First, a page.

Thank you, Gulf money: Egypt balance of payments records largest surplus in 17 years
Egypt’s balance of payments (BOP) recorded its largest surplus in 17 years during the first three months of the current fiscal year.
The financial bulletin in March, issued by the finance ministry, showed that the record BOP surplus was derived mainly from a meteoric rise in capital inflow and foreign direct investment (FDI) registered in the capital and financial accounts.
BOP registered a surplus of $3.7 billion in the period from July to September 2013 as opposed to a deficit of $0.5 billion year on year.
Both the current account and the capital and financial accounts achieved surpluses during this period at a value of $800 million and $4 billion respectively.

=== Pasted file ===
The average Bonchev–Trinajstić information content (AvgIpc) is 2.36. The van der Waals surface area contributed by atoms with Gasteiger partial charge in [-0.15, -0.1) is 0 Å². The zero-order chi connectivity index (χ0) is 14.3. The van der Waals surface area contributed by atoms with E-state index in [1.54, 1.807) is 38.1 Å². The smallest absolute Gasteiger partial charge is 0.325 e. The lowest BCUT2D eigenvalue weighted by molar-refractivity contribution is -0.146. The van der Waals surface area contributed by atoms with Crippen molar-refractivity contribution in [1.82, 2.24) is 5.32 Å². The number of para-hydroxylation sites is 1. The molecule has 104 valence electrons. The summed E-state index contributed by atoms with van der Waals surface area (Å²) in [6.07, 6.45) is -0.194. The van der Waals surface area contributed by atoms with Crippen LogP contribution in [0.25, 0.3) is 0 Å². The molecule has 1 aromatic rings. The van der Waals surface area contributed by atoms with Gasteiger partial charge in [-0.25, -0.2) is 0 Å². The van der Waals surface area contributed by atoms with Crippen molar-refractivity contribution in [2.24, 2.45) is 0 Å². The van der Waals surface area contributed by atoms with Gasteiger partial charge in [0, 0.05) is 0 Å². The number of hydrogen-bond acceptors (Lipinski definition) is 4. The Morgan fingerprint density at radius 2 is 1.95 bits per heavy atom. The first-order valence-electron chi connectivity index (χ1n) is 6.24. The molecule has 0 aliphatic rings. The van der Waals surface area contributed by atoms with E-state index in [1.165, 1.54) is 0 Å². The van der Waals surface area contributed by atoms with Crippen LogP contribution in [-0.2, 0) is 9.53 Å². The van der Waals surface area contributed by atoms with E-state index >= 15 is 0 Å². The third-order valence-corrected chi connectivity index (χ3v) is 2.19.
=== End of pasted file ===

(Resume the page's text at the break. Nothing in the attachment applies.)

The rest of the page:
Despite falling tourism revenues, the current account was able to achieve a surplus due to grants received from Gulf states in the three months following the removal of Muslim Brotherhood president Mohamed Morsi.
During this period, Egypt received $1 billion from the United Arab Emirates in cash, $2 billion in the form of oil shipments, and $1.3 billion in grants from several countries.
Tourism receipts plummeted 65 percent, depicting a $2 billion drop in revenues in the first quarter of the current financial year in comparison to the prior year.
The capital and financial account, was able to achieve significant gains as Egypt’s securities portfolio received $1.3 billion and net FDI inched 7 percent to register $1.2 billion.
- Trouble getting them, trouble keeping them? Middle East firms challenged in attracting, retaining talent
- Does capitalism provide a solution to terrorism?
- No pain, no gain: Tunisian economy needs three years of tough love before rebounding
- How will MENA economies look in 2015?
- Sanctions face-off: Iran to unveil its corporate side in London next week